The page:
In a previous article, we showed how installing a photovoltaic power system for your home or business is worth the investment now and in the future. The benefit of these systems is recognized by federal and state authorities, as shown by incentives and programs to help with initial costs. Solar power systems provide the homeowner with reliable electricity generated by their own means. What’s more, you can send the surplus energy to the electrical grid and receive credit for the donated amount. This single provision, called net metering, is one of the benefits of going solar.
But not everyone is happy with this arrangement. For decades, utility providers have maintained a virtual monopoly on where a person can get their electricity. The increasing availability and use of solar power systems have caused an upset for many electrical providers. A recent report from PV Magazine showed that three utilities invested significant funding to thwart the progression of solar power systems in California.
The Wrench in the Works
The report says that three investor-owned utilities contributed $1.7 million to an organization called the Affordable Clean Energy for All coalition. Despite their name, this group focused on lowering the value of solar power systems for current and future owners. They lobbied to pass legislation that would greatly reduce how much credit utilities have to give for electricity from solar power systems.
To justify this action the sham coalition cited a “cost shift,” saying that paying others for solar-generated electricity increases the costs for those who rely solely on grid-supplied power. The suggestion was that solar panels represent a “steal from the poor to give to the rich” system. This is the pretext for the coalition’s proposed NEM 3.0, which would reduce the credit rates for electricity sent into the grid from PV system owners by a significant percentage.
The alleged cost shift fueling NEM 3.0 was analyzed by 16 state-level studies, as well as a national study. Their findings disproved the cost-shift argument. The California Solar and Storage Association (CALSSA) listed flaws in the cost shift argument, including:
- Facilities with solar power generally draw 50% less power from the grid, causing less demand on electrical supply.
- By blocking solar power production, utilities effectively keep demand high, justifying their building of infrastructure and rolling the high cost down to the customer.
- The cost shift model bases its estimates on a 9-year lifespan for solar panel systems, but most arrays are built to last 25 years or more (SunPower offers a comprehensive 25-year warranty on all their systems installed by Solaron). This ridiculous estimate skews their results.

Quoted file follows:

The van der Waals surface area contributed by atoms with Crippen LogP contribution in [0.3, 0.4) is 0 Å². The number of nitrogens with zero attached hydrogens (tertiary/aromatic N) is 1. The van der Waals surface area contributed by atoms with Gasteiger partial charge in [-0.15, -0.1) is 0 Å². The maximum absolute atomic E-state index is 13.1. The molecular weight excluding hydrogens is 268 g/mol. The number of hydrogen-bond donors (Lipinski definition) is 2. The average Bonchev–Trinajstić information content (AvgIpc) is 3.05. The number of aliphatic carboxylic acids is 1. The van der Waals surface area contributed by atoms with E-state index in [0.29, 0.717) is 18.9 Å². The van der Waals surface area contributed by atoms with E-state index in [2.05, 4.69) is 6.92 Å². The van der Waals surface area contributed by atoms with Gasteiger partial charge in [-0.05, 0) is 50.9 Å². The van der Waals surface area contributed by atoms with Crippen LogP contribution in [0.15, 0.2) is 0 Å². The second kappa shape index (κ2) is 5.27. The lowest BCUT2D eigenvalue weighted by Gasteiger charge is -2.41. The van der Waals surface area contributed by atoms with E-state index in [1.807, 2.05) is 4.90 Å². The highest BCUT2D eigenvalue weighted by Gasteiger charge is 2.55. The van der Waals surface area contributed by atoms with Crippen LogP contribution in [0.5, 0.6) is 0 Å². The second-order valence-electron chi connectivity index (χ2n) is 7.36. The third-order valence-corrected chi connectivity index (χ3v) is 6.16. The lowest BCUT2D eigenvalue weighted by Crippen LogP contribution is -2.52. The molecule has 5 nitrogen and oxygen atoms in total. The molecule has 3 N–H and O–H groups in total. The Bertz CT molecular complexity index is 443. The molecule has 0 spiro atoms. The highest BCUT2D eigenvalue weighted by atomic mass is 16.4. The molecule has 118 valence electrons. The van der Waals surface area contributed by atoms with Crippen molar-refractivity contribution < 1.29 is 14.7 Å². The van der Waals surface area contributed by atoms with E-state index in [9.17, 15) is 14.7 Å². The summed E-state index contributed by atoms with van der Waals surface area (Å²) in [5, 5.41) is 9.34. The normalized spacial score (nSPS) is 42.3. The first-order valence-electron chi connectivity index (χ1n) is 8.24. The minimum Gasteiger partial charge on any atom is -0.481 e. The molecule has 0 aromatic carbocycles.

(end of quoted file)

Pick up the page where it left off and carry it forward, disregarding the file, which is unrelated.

- The cost shift argument claims that electricity generated by solar farms or fields, along with transporting the electricity hundreds of miles to consumers, costs utilities the same amount as a person generating electricity from their rooftop and sending the surplus into the grid so their local neighbors can use it. This is an absolute falsehood.
- Simply put, a utility does not need to increase rates because it sells less electricity. Lower demand should lead to lower rates.
CALSSA indicated that any real “cost shift” derives from the utilities themselves. For instance, some utilities focus on transmitting electricity from further distances, instead of locally. This increases costs unnecessarily, and then utilities charge the consumer. According to CALSSA, transmission and distribution costs for PG&E are up 66% since 2016, and unpaid construction and maintenance costs in the industry are over $19 billion. Localized power generation, as with rooftop solar, is key to lowering costs for everyone.
Yet, utilities are still building more power lines and continuing to generate power further away from the consumer. All this despite the fact that longer transmission lines increase the risk of wildfires. In 2017, for example, downed transmission lines from PG&E cost $7.5 billion in wildfire damages. They received special provision from California to increase their customer rates so they can pay for the damages. More rooftop solar therefore reduces the risk of wildfires and the costs they generate for utility customers.
What Does This All Mean?
In summary, investor-owned utilities financed an organization to discredit rooftop solar power systems. Fortunately, the NEM 3.0 proposal has been postponed indefinitely, due to objections from production leaders, environmental groups, grid experts, people in the photovoltaic industry, and property owners with installed solar power systems for their home or business. Nevertheless, it’s very likely that utilities will persist in fighting against solar power instead of embracing it.
With a solar power system for your home, you’ll have more reliable options when it comes to providing electricity for your family’s lifestyle. To get a list of your options and learn more about solar power benefits, call Solaron at the phone numbers listed above, or you can schedule a free solar analysis using our online form.